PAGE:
Micro... = one millionth...
One micrometer (µm) thus is one millionth of a meter, one thousandth of a millimeter:
1 µm = 0.001 mm = 0.000001 m
All technological disciplines dealt with here are distinguished by the fact, that important parts or processes within them need to be characterized at the scale of micrometers.
Microtechnology = generic term for all technologies and procedures concerning the production and application of any structures at the scale of micrometers.
Micro systems technology = short form: MST; collective name for the combined realization of elements originating from the different microtechnological subdivisions as micro electronics, micro mechanics or micro fluidics.
Microfluidics = discipline of transport, dosing, mixing and all other methods of handling liquids and gases (= fluids) in micro dimensions.
Digital microfluidics = whenever defined droplets are moved and controlled instead of continuous streams, the processes can be considerered part of digital microfluidics. By the technology of electrowetting, for example, binary states of single droplets can be triggered directly and the droplets can be moved freely on a surface without any channel structure.
Micromechanics = technology concerned with mechanical components with micro scale dimensions. The discipline of mechanics generally studies force effects on motion and deformation of bodies.
Microactuation = micro variant of actuation, a subdivision of mechanics which is specifically concerned with the generation of motion or deformation. Microactuation components (actuators) with micro scale dimensions transfer electronic signals into motions of different kinds.
Applications, Equipment and Technologies
Bonding = joining technique used to connect two materials impermeably to fluids without an additional adhesive layer. This can be done for example by surface-fusing and compressing the materials under high pressure.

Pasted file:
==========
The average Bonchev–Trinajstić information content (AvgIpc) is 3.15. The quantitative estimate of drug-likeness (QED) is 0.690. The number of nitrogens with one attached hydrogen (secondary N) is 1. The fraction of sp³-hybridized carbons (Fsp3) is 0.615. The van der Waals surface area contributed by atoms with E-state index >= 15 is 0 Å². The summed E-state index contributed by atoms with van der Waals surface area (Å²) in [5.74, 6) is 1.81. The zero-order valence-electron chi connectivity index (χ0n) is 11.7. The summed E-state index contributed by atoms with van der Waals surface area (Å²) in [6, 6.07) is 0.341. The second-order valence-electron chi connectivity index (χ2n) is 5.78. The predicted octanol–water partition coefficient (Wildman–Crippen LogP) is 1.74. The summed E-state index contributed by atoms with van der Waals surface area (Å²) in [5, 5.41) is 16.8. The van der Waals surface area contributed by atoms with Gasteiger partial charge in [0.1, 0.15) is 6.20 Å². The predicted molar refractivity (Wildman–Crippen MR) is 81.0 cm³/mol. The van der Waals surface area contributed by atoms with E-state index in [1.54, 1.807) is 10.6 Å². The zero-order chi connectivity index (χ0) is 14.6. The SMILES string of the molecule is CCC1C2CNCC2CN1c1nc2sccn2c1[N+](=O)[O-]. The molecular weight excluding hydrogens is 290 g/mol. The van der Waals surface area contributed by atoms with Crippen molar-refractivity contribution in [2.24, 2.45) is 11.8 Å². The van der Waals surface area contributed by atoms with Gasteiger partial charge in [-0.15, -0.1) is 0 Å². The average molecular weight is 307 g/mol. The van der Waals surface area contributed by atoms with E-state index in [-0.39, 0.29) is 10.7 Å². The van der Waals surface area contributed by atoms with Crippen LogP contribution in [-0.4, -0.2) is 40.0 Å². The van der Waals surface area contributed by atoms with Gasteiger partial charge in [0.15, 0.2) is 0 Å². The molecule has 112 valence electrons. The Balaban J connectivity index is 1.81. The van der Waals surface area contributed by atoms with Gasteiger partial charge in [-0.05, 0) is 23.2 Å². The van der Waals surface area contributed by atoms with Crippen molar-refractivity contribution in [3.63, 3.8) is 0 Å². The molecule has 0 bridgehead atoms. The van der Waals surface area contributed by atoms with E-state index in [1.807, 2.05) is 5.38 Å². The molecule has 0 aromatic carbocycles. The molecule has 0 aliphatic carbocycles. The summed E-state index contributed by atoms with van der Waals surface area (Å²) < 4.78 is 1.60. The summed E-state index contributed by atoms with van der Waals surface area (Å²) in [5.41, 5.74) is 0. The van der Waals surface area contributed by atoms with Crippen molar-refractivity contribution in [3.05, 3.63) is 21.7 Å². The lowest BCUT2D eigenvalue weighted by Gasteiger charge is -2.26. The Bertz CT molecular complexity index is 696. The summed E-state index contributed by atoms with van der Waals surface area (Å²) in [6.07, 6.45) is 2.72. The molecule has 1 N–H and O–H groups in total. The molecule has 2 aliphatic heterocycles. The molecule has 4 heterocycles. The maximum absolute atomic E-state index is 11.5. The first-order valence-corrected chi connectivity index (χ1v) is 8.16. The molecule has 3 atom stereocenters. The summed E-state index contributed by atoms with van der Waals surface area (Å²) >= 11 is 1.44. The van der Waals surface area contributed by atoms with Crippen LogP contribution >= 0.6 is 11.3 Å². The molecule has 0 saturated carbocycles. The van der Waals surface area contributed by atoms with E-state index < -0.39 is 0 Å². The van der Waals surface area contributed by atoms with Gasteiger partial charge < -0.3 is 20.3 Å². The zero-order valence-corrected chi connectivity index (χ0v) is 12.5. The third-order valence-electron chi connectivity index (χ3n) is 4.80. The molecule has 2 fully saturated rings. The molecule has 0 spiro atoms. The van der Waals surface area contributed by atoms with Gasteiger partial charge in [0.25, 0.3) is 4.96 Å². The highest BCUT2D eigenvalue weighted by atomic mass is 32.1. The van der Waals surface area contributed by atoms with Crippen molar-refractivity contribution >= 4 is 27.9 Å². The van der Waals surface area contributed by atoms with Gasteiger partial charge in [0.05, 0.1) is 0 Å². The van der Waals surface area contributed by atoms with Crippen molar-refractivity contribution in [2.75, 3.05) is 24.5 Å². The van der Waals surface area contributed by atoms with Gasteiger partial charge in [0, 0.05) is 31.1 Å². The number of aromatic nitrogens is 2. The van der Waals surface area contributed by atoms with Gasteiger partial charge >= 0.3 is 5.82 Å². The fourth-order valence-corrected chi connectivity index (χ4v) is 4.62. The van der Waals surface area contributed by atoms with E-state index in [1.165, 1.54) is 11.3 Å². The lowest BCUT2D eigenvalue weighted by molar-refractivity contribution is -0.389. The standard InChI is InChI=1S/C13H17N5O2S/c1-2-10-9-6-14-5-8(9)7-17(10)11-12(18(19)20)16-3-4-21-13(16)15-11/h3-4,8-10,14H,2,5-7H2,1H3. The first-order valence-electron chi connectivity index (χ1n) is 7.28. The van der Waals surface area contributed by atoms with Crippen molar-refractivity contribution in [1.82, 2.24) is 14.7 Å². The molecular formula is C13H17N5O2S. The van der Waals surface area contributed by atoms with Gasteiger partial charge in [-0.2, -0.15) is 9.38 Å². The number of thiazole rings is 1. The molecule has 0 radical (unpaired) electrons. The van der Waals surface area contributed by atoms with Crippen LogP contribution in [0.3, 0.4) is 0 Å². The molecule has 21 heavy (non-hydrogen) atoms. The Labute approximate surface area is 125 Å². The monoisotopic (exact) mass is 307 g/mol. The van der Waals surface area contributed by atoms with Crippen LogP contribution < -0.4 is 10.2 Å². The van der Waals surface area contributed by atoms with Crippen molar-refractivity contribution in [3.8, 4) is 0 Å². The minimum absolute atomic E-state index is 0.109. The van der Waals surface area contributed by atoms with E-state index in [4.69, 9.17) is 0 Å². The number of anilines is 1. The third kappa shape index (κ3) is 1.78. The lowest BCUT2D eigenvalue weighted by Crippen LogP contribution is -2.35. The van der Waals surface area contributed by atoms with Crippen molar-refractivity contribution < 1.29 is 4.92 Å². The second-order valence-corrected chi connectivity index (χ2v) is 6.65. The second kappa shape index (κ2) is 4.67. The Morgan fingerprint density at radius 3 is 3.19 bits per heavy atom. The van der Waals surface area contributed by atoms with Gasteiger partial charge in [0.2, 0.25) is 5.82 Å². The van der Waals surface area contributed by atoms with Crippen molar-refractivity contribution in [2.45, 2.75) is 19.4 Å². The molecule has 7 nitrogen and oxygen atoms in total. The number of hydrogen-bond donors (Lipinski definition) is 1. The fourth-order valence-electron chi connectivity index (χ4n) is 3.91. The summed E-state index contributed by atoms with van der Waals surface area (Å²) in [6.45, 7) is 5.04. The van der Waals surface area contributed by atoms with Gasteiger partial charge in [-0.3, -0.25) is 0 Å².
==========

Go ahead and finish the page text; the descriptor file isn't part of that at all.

Electrowetting = principle of deforming and moving single droplets of liquid by modification of their surface tension using an electrical field. The imaginable applications of electrowetting are numerous. Some examples are Lab-on-a-Chip-Systems, fluidic lenses or displays with liquid pixels.
Excimerlaser = type of laser. The light of an excimerlaser can disintegrate molecular bonds coldly, without any heat being generated. The material processed is ablated in extremely fine layers, so that the procedure is especially suited for any structuring in smallest dimensions. This precise and "gentle" type of laser is the one used for example in corneal surgery.
Fiberlaser = type of laser used among other applications for the welding of polymer substrates with high performance. It allows for a particularly material saving and strong joining of smallest elements to microtechnological components.
Fluidic Muscles = mechanical actuators set in motion by being filled with liquids or gases. Chambers with elastic skins for example can be constructed in such way that they become broader when they are filled and at the same time shorten. Thus they exert tractive forces onto other components connected to them. Using this principle, as an example, adjustment elements can be built that do not require a classical motor.
Lab-on-a-Chip = "Laboratory on a chip"; mobile analysis unit serving to examine extremely small samples for example of body fluids. A Lab-on-a-Chip is installed on a small plastic card or glass and runs complex laboratory processes as transporting, mixing and isolating of liquids. Thus the samples are prepared to be screened by different methods of detection generating results ready for analysis right on the spot.
Nd:YAG-Laser = solid-state laser named after its active laser medium: A crystal of Neodymium-doped yttrium aluminium garnet. The Nd:YAG is used for marking and welding.
Piezo electric diaphragm pump = pump with an actuator consisting of a piezo mounted to a membrane. When a voltage is being applied and varied, the piezo deforms in such way that the membrane lifts up and lowers again. Liquids or gases being in the pump chamber below the membrane thus are squeezed out and sucked in. Valves on both sides of the chamber define the direction of the flow. The alternation of filling and emptying the chamber forms continuous pumping cycles of which several hundreds can be completed every second.